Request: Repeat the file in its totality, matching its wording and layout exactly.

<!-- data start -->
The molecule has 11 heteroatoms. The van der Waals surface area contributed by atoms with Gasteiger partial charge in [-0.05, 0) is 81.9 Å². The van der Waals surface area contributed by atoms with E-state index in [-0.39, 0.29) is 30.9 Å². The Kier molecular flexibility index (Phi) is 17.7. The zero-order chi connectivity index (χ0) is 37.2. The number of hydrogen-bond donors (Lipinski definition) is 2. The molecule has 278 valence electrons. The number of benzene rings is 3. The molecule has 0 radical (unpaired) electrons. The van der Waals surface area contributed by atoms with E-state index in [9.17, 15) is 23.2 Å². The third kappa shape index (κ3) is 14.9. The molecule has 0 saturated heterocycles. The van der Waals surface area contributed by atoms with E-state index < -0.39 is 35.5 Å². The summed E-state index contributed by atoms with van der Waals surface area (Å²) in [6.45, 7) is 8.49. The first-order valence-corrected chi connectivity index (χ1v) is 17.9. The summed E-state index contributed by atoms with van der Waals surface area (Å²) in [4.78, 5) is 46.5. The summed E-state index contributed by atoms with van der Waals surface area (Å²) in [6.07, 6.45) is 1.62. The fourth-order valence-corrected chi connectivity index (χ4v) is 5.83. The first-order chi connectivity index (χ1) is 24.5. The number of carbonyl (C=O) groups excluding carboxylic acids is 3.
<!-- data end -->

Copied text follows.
The molecule has 11 heteroatoms. The van der Waals surface area contributed by atoms with Gasteiger partial charge in [-0.05, 0) is 81.9 Å². The van der Waals surface area contributed by atoms with E-state index in [-0.39, 0.29) is 30.9 Å². The Kier molecular flexibility index (Phi) is 17.7. The zero-order chi connectivity index (χ0) is 37.2. The number of hydrogen-bond donors (Lipinski definition) is 2. The molecule has 278 valence electrons. The number of benzene rings is 3. The molecule has 0 radical (unpaired) electrons. The van der Waals surface area contributed by atoms with E-state index in [9.17, 15) is 23.2 Å². The third kappa shape index (κ3) is 14.9. The molecule has 0 saturated heterocycles. The van der Waals surface area contributed by atoms with E-state index < -0.39 is 35.5 Å². The summed E-state index contributed by atoms with van der Waals surface area (Å²) in [6.45, 7) is 8.49. The first-order valence-corrected chi connectivity index (χ1v) is 17.9. The summed E-state index contributed by atoms with van der Waals surface area (Å²) in [4.78, 5) is 46.5. The summed E-state index contributed by atoms with van der Waals surface area (Å²) in [6.07, 6.45) is 1.62. The fourth-order valence-corrected chi connectivity index (χ4v) is 5.83. The first-order chi connectivity index (χ1) is 24.5. The number of carbonyl (C=O) groups excluding carboxylic acids is 3.